Romance suffers if public displays of affection go out of fashion
I've always been cool with public displays of affection (PDAs) as they can be cute.
But there is a line you do not cross. My parents will be married 40 years this November and they still like to hold hands, not all the time, of course, but, when it's appropriate, they can be, and are, physically affectionate (I mean holding hands and a kiss on the cheek, just in case there is any confusion here).
Russell Brand and Katy Perry they are not.
Of course, one would hope that any couple who have been together for four decades may indeed be Perry/Brand-esque in private, but, apart from normal PDAs that embarrass no-body, that's the way my parents have always kept it -- private.
One has to allow for a honeymoon period, so the fact that Brand and Perry only wed last October may explain why they are so graspy in each other's company -- but why on the red carpet? It smacks of attention-seeking behaviour, particularly given recent reports that they are allegedly seeking couple counselling just months after the big 'do'.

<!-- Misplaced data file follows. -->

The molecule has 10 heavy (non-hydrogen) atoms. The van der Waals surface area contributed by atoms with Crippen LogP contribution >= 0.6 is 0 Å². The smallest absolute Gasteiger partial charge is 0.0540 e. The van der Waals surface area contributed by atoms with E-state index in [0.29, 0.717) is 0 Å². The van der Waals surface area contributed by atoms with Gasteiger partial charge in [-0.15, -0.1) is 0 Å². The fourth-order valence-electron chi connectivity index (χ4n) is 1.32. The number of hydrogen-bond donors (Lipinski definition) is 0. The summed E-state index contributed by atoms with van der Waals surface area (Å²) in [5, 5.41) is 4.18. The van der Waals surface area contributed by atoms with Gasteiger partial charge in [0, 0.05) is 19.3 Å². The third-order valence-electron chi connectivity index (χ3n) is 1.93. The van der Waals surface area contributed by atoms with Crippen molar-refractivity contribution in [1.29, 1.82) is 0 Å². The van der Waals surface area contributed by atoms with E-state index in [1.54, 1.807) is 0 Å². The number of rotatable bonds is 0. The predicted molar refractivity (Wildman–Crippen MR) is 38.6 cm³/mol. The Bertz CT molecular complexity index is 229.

Their 'locking lips' display at the Grammys this weekend past means that they have officially entered 'notice me' territory -- snogging the face off one another in front of the cameras should really be a no no.
I don't think I've executed a PDA of that level since my clubbing days.
I did once get kicked out of Merrion Square for behaving "inappropriately", but, in my defence, I was in a school uniform at the time. Which meant I was definitely under the age of 20 and not married to a former sex addict.
I think we are reverting to a period of 'less is more' in every which way. Flaunting anything these days, and not just cash, will be considered crass. And when it comes to sex, or even just romance, then it's call-the-cops territory. (In my case it was the park ranger who got the call of the wild and booted us out of the park.)
And Russell, considering my own run-ins with authority, if you’re ever in any need of adviceon PDAs, feel free to give me a call. But only during office hours.